The long-form game
With the Middle Eastern winter in full swing, the weather couldn’t be better for spending hours outside, whiling away the time with a good cigar. With that in mind, we’ve compiled a list of the top long-length cigars (over 180 mm in our book) perfect for
San Cristobal El Morro Length: 180, Ring Gauge: 49
This is the largest cigar in the San Cristobal family, and also happens to be one of the most popular. Released in 1999 when the brand was first launched, it’s become a cornerstone of the San Cristobal range, and with good reason. While the smoke itself might be light, the flavours are full and strong, and the aromas produced are nothing short of beautiful.
The first third kicks off with mild, herbal notes with a few floral tones. The smoke is almost a little too light, but the flavours make up it, as does the near-perfect draw and the even burn. Moving into the second third, more woody flavours begin to emerge, and the smoke becomes a little thicker, though there’s still no doubt that you’re smoking a light cigar. The woodiness intensifies, too, but it’s still more of a backdrop to the herbal notes, which are punctuated by sweet flavours as you enter the final third.
Here, not much changes from the end of the second. The woodiness stays relatively constant, though things become a little sweeter towards the end. It’s a very mild and pleasant smoke all-round, and because of its size, it will last as long as an hour and a half. It’d be a great cigar for beginners, but because of its price, it’s unlikely to be smoked by many. Apparently, aging these sticks for a few years will produce a more full-bodied smoke.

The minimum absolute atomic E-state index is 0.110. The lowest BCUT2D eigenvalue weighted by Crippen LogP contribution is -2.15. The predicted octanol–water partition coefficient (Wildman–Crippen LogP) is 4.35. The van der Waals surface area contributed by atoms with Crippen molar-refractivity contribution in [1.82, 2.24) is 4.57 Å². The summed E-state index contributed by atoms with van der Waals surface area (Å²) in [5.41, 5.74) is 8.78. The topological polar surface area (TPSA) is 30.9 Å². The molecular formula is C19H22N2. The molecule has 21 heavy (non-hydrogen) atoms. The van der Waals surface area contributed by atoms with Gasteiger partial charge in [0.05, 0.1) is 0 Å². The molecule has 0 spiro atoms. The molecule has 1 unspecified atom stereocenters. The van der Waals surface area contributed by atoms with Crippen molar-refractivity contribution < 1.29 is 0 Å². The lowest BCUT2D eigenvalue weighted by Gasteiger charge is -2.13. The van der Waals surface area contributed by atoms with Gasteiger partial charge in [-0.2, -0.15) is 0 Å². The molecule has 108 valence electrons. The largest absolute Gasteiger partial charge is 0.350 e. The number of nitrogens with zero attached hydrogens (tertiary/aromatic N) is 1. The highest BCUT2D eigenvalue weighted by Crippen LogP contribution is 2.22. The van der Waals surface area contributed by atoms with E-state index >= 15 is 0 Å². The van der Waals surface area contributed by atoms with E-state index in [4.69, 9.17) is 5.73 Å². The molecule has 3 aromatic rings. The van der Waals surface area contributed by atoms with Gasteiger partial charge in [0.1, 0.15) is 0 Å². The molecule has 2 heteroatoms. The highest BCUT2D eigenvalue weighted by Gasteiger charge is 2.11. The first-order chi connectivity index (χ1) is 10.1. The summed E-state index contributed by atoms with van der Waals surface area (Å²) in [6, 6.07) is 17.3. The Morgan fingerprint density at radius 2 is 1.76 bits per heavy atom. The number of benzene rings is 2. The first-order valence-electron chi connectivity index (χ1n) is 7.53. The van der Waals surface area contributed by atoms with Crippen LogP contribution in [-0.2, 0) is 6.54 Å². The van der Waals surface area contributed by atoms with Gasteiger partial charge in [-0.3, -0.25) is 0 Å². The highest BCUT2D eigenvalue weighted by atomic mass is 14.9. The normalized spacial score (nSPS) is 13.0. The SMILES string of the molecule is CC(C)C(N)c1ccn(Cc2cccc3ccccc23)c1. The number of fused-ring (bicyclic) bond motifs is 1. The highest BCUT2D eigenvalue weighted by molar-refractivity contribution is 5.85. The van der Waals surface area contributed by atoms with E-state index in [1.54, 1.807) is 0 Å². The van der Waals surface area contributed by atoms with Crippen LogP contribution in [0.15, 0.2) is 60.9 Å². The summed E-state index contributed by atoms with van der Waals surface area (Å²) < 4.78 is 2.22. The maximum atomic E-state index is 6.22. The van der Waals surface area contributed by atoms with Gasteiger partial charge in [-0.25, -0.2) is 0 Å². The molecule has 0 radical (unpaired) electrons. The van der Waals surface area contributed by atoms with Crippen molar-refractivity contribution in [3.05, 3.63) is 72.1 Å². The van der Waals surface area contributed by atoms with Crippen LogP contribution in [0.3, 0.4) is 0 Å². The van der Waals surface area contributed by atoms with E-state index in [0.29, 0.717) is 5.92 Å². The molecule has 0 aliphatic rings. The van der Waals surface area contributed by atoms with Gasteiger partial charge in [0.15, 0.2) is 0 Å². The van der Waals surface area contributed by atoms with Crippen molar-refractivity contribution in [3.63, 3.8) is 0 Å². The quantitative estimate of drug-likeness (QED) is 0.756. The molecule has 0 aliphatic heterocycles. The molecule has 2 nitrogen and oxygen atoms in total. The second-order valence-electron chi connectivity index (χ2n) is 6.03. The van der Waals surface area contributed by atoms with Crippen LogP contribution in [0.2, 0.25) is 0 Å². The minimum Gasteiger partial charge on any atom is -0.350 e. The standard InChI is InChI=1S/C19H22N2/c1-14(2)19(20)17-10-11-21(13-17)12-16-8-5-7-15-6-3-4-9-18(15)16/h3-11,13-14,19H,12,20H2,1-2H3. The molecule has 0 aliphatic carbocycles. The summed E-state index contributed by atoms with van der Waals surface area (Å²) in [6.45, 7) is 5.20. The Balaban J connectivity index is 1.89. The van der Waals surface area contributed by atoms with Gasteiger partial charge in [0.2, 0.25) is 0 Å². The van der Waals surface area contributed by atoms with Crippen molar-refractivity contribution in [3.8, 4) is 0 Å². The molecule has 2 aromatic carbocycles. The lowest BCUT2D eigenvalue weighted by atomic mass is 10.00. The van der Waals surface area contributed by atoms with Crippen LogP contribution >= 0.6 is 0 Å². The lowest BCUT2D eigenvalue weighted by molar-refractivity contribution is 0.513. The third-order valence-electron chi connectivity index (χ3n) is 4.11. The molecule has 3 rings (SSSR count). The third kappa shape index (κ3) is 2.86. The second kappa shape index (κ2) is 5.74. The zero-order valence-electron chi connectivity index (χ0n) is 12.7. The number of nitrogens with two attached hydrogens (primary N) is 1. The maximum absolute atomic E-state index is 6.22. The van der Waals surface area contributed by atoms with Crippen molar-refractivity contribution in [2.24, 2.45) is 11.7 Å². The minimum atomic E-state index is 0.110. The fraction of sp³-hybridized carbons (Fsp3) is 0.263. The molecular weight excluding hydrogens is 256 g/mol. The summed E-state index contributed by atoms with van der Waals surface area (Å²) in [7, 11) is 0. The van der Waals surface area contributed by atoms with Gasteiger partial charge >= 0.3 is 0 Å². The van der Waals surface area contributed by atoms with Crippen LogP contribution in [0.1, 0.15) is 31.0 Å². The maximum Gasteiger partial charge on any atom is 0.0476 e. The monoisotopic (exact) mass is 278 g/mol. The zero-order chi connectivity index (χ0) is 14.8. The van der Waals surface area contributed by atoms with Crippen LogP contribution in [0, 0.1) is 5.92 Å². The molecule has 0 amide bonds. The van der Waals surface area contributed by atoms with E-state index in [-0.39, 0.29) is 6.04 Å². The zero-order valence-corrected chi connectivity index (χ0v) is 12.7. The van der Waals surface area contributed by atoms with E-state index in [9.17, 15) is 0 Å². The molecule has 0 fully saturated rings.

Trinidad Fundadores Length: 192, Ring gauge: 40
Given that it was the first cigar that Trinidad made commercially available, and that rumours still abound about Fidel Castro’s love for it, this should be something quite special. But you wouldn’t know this from its looks. While the Fundadores is certainly an imposing cigar, its colour seems sort of washed out, and there are a couple of visible veins on the wrapper. That said, it’s clearly constructed well, as attested by the smooth, even draw throughout and the near- perfect burn.
What’s more, once you start smoking this cigar, the appearance doesn’t matter a jot. In the first third, you’re bombarded with a fullflavoured earthy hit, with a big dose of wood thrown in for good measure. The smoke is thick and the texture is creamy, and this remains the case throughout the second third. It’s much smoother here, though the strong wood and earth notes remain impressive. The final third brings a strong tobacco hit to the package, though it’s worth powering through simply because this is such an enjoyable smoke, even if it does lack a massive array of flavours.